That’s right, I’m back, and the best thing about the Frankfurt experience is the brisket with that fine fine green sauce. And the veal. Not to mention the beer. The nice, easy beer. Oh sure I saw some books, too, but who needs books? I saw a nice Edgar Jacobs sketchbook collection, which is one of those kinds of books I used to buy but just can’t anymore. Then again, it is nice seeing that insane precision in pencil form. Of course. Otherwise, gee, I dunno, I was holding down the DAP booth selling enormous quantities of books to Chinese wholesalers. Go figure.
Anyhow, here we are at Wednesday and Alex Dueben has brought us an interview with old school inker Tom Palmer, which gets into the kind of technique talk I so love.
You mentioned that Jack Kamen always inked with a brush. Were you using a brush to ink?
I inked with a dip pen, it was a Hunt 102 Crow Quill, and I used a Koh-i-noor Rapidograph pen, which had a one line thickness, to rule straight lines or ellipses with guides, a very mechanical line but needed in an advertising art studio. Used a brush to fill in black areas but never to strictly ink with, I would paint with a brush but never ink with one.
Jack was very particular about his Winsor & Newton Series 7 #2 brushes and once they lost a point he would pass them on to me. He would ink straight lines with a brush using a bridge he had bought. I was always fascinated how much he did with a brush.
As you said, Gene Colan penciled differently than a lot of other artists. The two of you worked together a lot over the years. Why do you think you worked so well together? What did you do with his pencils that others did not?
Gene Colan was the first comic book penciller I ever inked, and since I didn’t have anything to compare to, I did my best to interpret his gray tone artwork into line art. I would open up his shadows with crosshatching or zip-a-tone screens, something other than just black, Gene had a lot going on in his pencils especially the shadows, I just brought it out.
I’m a bit out of the loop, but near as I can tell the biggest news of the week is the official announcement of the New York Review of Books Comics line. I’ve known it was in the works for a while, and I’m pleased as punch that it’s come to fruition with a strong, eclectic line-up of books and Gabriel Winslow-Yost is a strong comics critic in his own right. This is a fine new context and a nice way to start a different conversation about the medium. Here’s the first season of books and, what the hell, here’s the press release below.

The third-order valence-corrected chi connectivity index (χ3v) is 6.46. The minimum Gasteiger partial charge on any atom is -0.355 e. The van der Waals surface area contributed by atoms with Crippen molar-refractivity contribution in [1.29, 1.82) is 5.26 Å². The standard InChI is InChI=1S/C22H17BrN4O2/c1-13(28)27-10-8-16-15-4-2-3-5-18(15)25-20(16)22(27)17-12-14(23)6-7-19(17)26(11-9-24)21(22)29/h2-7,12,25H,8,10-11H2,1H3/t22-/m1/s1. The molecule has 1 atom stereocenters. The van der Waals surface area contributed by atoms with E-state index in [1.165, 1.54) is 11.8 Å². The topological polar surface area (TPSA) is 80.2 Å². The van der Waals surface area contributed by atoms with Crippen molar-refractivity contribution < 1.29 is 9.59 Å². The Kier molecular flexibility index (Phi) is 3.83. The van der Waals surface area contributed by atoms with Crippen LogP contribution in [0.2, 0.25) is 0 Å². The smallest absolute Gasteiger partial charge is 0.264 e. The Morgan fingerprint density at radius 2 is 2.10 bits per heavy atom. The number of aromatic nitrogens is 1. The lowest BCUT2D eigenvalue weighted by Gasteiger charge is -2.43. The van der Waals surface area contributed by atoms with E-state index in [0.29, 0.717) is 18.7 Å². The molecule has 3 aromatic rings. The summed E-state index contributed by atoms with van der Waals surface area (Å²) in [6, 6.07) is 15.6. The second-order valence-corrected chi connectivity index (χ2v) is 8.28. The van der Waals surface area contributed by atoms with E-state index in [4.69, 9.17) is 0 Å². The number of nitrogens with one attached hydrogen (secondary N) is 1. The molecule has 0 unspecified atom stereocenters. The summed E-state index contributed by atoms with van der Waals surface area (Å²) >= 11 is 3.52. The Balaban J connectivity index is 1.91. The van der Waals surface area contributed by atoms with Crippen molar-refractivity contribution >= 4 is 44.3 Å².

|New York Review Books is pleased to announce New York Review Comics, a new series of books at the union of art and literature. Comics has been one of our liveliest art forms for over a century, but many of its greatest works are no longer available, or have never appeared in English. In the tradition of NYRB Classics, NYRC will present new editions and new translations of some of those overlooked gems—unique, powerful, and surprising books that will appeal both to longtime comics fans and to the newly curious.|
|NYRC will publish comics of all sorts, from intimate memoirs to absurdist gags, lyrical graphic novels to dizzying experiments, united in their affirmation of the strange and wonderful things that only comics can do. Some will be in paperback, some in hardcover, and trim sizes will vary.The series will begin on March 22, 2016 with Mark Beyer’s Agony, a darkly humorous depiction of urban despair originally published in 1987, now with an introduction by super-fan Colson Whitehead. This will be followed by the beautiful historical saga Peplum, by the acclaimed French cartoonist Blutch, in a new translation by Edward Gauvin (April 19); and Almost Completely Baxter, a judicious collection of new and selected work by the beloved, inimitably hilarious artist Glen Baxter (May 24).|
|It will continue in Fall 2016 with Soft City, a majestically surreal tour of an office dystopia by Norwegian pop artist Pushwagner, drawn and then lost in the early 1970s, with a new introduction by Chris Ware; Belgian artist Dominique Goblet’s searing experimental memoir Pretending Is Lying, translated from the French by Sophie Yanow—Goblet’s first book to appear in English; and What Am I Doing Here?, a long out-of-print collection by postwar America’s forgotten master of the existential gag, Abner Dean.NYRC is co-edited by Gabriel Winslow-Yost, an assistant editor at The New York Review of Books who has written on comics, video games, and other subjects for The New York Review, The New Yorker, and n+1, and Lucas Adams, a cartoonist who has drawn for The Believer, Mental Floss, The Toast, and Atlas Obscura, was recently named as one of Brooklyn Magazine’s “30 Under 30,” and is a former intern at New York Review Books.|
Got all that? Good.
Frank Santoro would have you know that his new book with Breakdown Press is available, in advance of publication, via his crowdfunder. Go forth!
Otherwise, tune in to this video by cartoonist Ben Jones: